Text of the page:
Photo: Thomas Berg, Feature photo: Ivan Walsh

When I came to Hangzhou, China in August 2001 as a writer – and to work on Mandarin fluency – I faced a great, embarrassing wall: I was illiterate.

Sure, I could speak and understand basic conversational Chinese, because I’d studied while teaching English in China from 1999 to 2000. Then, as a beginner, speaking and listening in a tonal language was so challenging that I didn’t want to deal with the characters.

But in Hangzhou, my ignorance was a big deal. Even though I could chat with locals, order food and ask directions, I was baffled by business cards, menus, and even store signs. I needed to read so I could build vocabulary and truly be fluent. But how?

I started with my old standbys – a tutor, taped dialogues, and notebook for vocabulary – and added flash cards for Chinese characters. Yet a flip of those cards crushed my confidence, and left me with a headache from cramming 50 characters into my mind. After a couple of weeks, I abandoned my flash cards and my hopes for cracking the character code.

One evening in November, when I returned to my hotel, I noticed the Chinese chef crouched around a television behind the front desk. At first, I sat down to practice my spoken Chinese with this friendly guy. But this time, the chef hardly said anything beyond Ni Hao, because he was engrossed in the TV. So I thought, okay, I’ll watch too.

Hangzhou, Photo: webmasternic7918

It was a love story, subtitled in Chinese characters like most programs in China. To my surprise, I understood a lot, because they spoke colloquial, everyday Chinese. While I couldn’t keep up with the subtitles, here and there, I would hear the actors say something, and connect the word with a character. And, as an incurable romantic, the story sucked me in, instantly.

That was it – a spoonful of sugar was just what I needed to swallow those Chinese characters.

After that, I joined the chef most evenings to sweeten my vocabulary over a few good Chinese love stories on the tube. Still, in the beginning, it was more saccharine than study. The subtitles whipped by fast, so I only learned a character or two every week.

So, in January 2002, when I upgraded my job to web writer for an internet company, I upgraded my guilty learning pleasures with a DVD player and discs of Meteor Garden, China’s hottest TV love drama. Meteor Garden hooked me with its four Taiwanese hunks and a syrupy romantic tale. And when you’re hooked, you really study the words — otherwise, how will you know why they broke up? Now I could pause or rewind my way to understanding, looking up words and characters in my dictionary or ask Chinese friends.

First came Meteor Garden, then came the soundtrack. Sure, the music was as substantial as bubble tea. But I didn’t care, because the home karaoke discs came with music videos and subtitles so I could follow along. I remembered words and characters even better, because they were sandwiched into a gooey melody. So, every time I told my friends buyao jianwai – don’t be a stranger – I heard the song “The First Time” echo delightfully in my head.

As I started reading more, I soon discovered a little wordplay in my hands – texting in Chinese. I would use pinyin, a romanized version of Chinese characters, to spell words out. Sometimes I had to choose from a list of characters, which was challenging. But often, the mobile phone’s smart input system would guess what I meant to write. Sending simple texts to my Chinese friends soon became a sweet little daily routine.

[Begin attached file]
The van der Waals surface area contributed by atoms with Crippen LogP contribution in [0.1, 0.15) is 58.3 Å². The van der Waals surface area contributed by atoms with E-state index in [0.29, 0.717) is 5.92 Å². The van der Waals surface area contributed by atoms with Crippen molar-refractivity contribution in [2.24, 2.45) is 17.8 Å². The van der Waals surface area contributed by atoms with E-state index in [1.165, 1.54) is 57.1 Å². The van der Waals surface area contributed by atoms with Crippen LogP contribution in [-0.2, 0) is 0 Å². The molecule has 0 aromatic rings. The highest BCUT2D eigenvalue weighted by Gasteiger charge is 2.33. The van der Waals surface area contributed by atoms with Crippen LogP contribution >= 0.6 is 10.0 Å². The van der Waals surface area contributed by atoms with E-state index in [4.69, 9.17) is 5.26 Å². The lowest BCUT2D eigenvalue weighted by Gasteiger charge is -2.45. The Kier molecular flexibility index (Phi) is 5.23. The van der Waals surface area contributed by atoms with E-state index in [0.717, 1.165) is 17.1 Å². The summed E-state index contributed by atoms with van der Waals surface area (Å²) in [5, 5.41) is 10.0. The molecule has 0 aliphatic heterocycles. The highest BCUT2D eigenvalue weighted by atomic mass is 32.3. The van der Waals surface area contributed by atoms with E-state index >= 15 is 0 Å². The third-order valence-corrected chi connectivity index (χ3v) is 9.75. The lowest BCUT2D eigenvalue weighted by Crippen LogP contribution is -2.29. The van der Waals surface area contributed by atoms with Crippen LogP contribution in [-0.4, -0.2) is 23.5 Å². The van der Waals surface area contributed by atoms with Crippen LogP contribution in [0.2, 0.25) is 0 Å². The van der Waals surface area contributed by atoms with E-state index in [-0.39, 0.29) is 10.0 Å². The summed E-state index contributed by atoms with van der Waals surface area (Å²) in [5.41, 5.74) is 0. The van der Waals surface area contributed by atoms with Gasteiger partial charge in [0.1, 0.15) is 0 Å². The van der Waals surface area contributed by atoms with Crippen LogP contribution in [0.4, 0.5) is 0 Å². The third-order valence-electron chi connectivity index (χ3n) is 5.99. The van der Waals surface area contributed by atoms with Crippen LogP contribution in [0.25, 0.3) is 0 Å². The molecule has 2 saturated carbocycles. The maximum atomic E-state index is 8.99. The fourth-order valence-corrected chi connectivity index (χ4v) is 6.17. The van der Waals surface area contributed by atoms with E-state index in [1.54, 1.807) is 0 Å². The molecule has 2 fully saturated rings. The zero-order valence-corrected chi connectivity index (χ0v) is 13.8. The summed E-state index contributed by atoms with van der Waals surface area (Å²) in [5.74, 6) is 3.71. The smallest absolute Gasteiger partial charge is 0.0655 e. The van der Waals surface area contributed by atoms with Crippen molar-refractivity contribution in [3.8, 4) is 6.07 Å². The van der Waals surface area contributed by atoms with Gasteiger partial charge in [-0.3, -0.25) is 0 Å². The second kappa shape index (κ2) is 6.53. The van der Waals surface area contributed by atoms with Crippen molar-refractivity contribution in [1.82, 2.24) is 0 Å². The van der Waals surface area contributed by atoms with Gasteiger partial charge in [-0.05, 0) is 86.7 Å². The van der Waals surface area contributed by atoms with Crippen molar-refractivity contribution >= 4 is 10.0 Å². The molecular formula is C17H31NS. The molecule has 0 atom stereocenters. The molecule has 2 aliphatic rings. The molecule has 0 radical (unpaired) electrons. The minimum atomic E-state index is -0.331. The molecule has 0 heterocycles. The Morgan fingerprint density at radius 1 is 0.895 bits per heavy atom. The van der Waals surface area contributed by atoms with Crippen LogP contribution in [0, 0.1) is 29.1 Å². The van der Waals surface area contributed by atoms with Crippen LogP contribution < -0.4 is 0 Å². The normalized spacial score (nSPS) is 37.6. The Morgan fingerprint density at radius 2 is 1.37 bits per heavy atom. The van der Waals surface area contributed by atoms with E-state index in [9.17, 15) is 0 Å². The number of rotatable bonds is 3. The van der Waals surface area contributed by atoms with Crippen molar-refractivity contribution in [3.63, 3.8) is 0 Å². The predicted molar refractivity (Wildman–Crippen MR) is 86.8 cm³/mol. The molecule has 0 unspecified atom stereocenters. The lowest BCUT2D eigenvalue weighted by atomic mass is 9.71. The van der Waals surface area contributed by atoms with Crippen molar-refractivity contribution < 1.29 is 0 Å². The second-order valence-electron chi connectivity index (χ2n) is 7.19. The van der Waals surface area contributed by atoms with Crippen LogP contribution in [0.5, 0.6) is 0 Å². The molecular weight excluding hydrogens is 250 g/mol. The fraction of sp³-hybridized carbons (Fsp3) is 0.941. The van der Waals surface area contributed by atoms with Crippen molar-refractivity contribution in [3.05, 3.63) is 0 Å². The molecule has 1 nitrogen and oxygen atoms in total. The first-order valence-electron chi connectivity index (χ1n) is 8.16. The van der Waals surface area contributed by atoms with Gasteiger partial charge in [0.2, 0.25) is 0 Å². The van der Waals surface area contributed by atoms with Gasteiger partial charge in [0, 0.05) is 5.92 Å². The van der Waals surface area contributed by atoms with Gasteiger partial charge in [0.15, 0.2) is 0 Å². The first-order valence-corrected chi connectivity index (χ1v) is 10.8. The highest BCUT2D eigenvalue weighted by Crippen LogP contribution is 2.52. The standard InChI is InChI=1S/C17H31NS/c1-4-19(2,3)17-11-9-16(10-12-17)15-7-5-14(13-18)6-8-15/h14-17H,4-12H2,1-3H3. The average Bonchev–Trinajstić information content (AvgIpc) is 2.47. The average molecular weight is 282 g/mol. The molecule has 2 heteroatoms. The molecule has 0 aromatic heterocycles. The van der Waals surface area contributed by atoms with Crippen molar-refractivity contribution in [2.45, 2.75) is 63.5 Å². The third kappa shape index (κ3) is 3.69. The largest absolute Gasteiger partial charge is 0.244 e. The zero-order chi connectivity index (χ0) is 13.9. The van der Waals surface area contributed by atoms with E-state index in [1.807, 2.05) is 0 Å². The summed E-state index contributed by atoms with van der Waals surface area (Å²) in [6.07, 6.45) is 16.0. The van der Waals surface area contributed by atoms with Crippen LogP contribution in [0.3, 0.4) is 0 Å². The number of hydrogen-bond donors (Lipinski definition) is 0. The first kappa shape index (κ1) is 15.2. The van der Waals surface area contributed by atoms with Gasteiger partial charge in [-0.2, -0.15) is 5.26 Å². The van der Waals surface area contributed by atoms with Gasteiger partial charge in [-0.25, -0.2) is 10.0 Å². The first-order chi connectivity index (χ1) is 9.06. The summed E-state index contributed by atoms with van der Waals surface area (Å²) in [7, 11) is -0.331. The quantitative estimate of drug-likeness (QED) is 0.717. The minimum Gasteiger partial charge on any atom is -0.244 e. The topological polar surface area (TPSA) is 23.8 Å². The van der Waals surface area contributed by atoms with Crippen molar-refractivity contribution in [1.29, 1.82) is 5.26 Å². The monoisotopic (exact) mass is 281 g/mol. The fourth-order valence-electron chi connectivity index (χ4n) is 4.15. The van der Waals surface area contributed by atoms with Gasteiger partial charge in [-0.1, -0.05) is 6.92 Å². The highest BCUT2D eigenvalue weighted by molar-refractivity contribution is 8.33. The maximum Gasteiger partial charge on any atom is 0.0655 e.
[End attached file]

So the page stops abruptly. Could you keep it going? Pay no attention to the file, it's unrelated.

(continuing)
Photo: John Dyhouse

By Spring 2002, I discovered my sugared down study was paying off – I could actually read some signs. The bathroom posters that read “come in a hurry, leave with a flush,” added a little poetry to the mundane. A sagging, ancient store near the office was aptly named “Long Time Supermarket.” And the characters painted beside a construction site said “Hangzhou is my home. Creating a model city requires everyone,” making me feel a connection to my adopted city.

But, other times, I felt a disconnect when I read something entirely wrong – easy to do when the difference between characters could be one stroke. One night, while taking the bus home, I asked my friend Jun why this sign said yaliao – tooth materials. “That’s yake, the dentist!” he giggled.

After I moved to Shanghai in March 2003 to work as a copywriter, I still kept up with the TV dramas, karaoke discs and texting. But, because I had learned so much already, I began cutting out some sugar. I watched the news, and the TV remake of the Chinese literary classic, “The Water Margin,” on DVD. In the office, I used the Chinese version of Windows XP, and tried reading office e-mails in Chinese.

But I still needed a little dessert every now and then, especially after reading newspapers in Chinese. My first tries left a trail of black marks all over the paper from underlining unfamiliar characters. Times like this called for a sinful taste of love dramas or Chinese pop music or texting, just to ease those headaches and get a shot of confidence.

Late in 2004, my Chinese coworkers forwarded an e-mail in Chinese, warning about a supposedly carcinogenic cosmetic. I could read it, and it wasn’t true. So I wrote back in Chinese, with a link: “This is a fallacy. You can see for yourself online.”

That afternoon, one of my Chinese coworkers stopped me. “Did you really write that reply?”

I told her yes, and then her eyes widened. “We were shocked when we saw it was you. We thought a Chinese wrote it.”

There was no sugar in that e-mail, or even in my coworker’s words. But suddenly, I felt a high.

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